The Logie-winning host of LEGO Masters and his TV companion, The Brickman, are set to become our favourite on-air couple once again, as they navigate their way through another season of talented Lego builders.
Hamish Blake and Ryan McNaught will bid a sad farewell to their controversial reality TV stablemate, Married at First Sight, and its group of tragically mismatched couples, as the show prepares to take over the crucial 7.30pm time slot on the Nine Network.
You couldn’t get two more extreme shows on the one network.
Yet somehow … they both work wonders
Both have been huge ratings winners and global hits, with seasons past getting traction on UK and US networks.
On one recent Tuesday night, MAFS, in its 10th season, attracted 893,000 viewers across the metropolitan cities and was the third most-watched show after the two lead-in Seven news bulletins.
It filled the No.1 demographic for viewers aged from 18 to 54 years old.
Let’s see what our real celebrities think.
Grammy-award winning singer-songwriter, Sam Smith, told his 7.8 million Twitter followers in 2021: “Married at first sight Australia is incredible television”.
What about English actress and filmmaker Emerald Fennell (Promising Young Woman), while waiting to hear whether she scored an Oscar nomination?
“I think I did what any sensible person would do: I watched about six hours of Married at First Sight Australia to take my mind off it,” she told the New York Times.
Media professor at the University of Sydney, Catharine Lumby, who has written extensively on reality TV, reckons part of the MAFS appeal is watching “conflicts in relationships unravel”.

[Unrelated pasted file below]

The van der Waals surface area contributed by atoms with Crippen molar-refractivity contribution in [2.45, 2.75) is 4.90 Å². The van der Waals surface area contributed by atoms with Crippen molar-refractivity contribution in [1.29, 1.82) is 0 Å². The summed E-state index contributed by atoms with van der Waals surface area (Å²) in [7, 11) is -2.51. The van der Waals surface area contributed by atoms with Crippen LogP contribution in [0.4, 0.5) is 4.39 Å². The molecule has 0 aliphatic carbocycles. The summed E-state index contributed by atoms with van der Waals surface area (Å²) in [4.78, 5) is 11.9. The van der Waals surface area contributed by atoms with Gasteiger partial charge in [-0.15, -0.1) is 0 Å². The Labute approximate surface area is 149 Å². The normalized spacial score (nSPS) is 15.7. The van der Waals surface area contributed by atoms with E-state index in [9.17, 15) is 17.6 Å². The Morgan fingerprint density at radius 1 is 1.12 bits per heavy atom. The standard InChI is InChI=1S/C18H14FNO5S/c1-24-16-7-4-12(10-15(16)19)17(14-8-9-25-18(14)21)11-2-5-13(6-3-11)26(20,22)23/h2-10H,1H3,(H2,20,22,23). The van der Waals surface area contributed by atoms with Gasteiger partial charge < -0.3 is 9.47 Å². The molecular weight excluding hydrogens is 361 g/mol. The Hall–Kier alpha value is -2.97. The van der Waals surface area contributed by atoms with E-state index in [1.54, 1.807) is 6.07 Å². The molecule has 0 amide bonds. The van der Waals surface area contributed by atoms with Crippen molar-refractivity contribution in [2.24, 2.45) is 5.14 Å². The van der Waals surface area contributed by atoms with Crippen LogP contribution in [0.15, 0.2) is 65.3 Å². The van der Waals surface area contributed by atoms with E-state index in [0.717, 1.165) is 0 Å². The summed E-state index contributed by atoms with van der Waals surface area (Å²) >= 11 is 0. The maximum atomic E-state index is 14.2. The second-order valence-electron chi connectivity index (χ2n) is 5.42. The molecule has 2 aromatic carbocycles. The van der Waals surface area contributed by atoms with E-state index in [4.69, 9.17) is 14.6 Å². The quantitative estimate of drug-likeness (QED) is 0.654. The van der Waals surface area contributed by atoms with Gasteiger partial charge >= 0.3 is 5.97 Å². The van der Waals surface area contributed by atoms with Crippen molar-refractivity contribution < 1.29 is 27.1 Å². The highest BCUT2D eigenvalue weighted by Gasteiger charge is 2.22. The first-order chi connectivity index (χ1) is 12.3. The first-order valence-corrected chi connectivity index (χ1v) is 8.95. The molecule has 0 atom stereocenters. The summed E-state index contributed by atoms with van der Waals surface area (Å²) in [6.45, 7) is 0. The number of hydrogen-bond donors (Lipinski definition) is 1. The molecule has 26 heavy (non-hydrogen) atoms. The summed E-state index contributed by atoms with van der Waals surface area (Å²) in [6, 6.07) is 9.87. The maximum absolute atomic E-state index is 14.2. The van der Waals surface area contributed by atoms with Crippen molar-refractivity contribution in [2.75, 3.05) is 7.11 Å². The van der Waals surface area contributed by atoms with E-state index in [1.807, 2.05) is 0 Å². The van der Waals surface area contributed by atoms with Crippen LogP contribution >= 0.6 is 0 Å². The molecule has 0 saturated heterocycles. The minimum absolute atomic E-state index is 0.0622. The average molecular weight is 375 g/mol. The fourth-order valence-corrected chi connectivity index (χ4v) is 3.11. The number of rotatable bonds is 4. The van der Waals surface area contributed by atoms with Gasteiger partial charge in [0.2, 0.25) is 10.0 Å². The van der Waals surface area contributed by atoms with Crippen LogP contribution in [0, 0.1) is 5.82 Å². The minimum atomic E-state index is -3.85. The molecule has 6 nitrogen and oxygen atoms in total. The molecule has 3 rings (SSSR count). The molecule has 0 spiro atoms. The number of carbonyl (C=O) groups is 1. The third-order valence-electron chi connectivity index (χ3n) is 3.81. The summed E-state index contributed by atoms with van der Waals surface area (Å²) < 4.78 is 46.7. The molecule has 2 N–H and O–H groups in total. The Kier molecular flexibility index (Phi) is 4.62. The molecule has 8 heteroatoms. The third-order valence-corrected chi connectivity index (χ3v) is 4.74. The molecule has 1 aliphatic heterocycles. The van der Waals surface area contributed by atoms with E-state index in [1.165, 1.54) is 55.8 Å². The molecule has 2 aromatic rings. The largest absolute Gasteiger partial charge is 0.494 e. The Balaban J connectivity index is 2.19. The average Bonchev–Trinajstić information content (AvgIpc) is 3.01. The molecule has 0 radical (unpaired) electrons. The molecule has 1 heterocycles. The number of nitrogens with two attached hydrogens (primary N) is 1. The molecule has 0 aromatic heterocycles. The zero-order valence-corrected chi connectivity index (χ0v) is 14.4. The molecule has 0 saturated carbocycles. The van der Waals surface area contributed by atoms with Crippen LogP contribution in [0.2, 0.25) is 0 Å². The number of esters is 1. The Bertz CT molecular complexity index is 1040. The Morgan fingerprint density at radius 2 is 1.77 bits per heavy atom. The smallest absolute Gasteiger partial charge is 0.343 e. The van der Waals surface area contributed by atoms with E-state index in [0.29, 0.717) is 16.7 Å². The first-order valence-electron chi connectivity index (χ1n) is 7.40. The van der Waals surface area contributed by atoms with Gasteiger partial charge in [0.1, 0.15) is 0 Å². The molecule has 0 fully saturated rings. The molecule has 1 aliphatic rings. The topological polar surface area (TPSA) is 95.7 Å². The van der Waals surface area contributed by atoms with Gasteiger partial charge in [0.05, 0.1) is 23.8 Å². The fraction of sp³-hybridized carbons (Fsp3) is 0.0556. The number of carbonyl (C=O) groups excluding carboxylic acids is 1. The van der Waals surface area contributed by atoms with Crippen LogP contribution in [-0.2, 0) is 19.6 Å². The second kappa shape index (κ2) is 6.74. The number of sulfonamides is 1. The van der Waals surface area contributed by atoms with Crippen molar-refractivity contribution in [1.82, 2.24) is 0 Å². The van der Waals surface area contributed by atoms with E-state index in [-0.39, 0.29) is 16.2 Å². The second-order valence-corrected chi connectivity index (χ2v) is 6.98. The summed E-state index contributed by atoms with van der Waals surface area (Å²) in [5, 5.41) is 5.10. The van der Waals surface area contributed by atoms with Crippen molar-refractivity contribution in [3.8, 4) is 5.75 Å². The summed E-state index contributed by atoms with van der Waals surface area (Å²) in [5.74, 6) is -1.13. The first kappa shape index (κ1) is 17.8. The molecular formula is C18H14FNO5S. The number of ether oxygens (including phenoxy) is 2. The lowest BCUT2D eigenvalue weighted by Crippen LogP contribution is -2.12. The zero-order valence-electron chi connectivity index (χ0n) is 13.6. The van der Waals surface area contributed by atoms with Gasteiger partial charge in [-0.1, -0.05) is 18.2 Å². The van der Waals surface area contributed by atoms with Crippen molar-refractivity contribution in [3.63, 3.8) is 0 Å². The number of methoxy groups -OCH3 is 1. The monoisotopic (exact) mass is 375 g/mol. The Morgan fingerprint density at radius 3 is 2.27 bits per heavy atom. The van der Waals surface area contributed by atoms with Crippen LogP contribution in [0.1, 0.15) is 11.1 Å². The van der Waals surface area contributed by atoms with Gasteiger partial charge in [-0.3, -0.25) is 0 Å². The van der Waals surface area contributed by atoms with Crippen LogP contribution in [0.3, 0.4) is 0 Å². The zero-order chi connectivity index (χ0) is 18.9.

She said viewers were aware “that a lot of the conflict is manufactured or constructed by smart editing … but [they] can get emotionally involved if someone on the show is sympathetic and seems genuine.
“It’s a mix of genuine interest in the personalities and a desire to be entertained.”
MAFS: It’s all about the risk and the brand
The men and women who entered this year’s show were aged in their 20s to 40s with faces that liked the camera, and were most likely single.
Some genuinely wanted to find a mate, others were in it to build their own profile to score a bit part on Home and Away, become an influencer or just move up a peg from every day mundanity.
All except one had the ability to turn on so many tears, feel regularly broken and torn or just, well, feel gaslighted and manipulated.
So what will happen to this batch of reality TV stars after April 3?
This season featured 12 couples, six couples quit and six couples will deliver their final decisions about continuing with the relationship outside “the experiment” on national television.
There’s no prize money as such (participants receive an allowance).
Perth-based Jason Steele, founder and CEO of brand strategy and influencer marketing company, Hello Mother, has hands on experience working with reality TV stars and knows exactly when to grab the popcorn to “watch the destruction unfold”.
He’s worked with some Real Housewives, Mob Wives, Dance mums, Jersey Shore and Geordie Shore divas.
“The thing with reality stars is that there are three categories they fall into after finding fame, and in my opinion it all links in with their initial intentions for finding “fame”.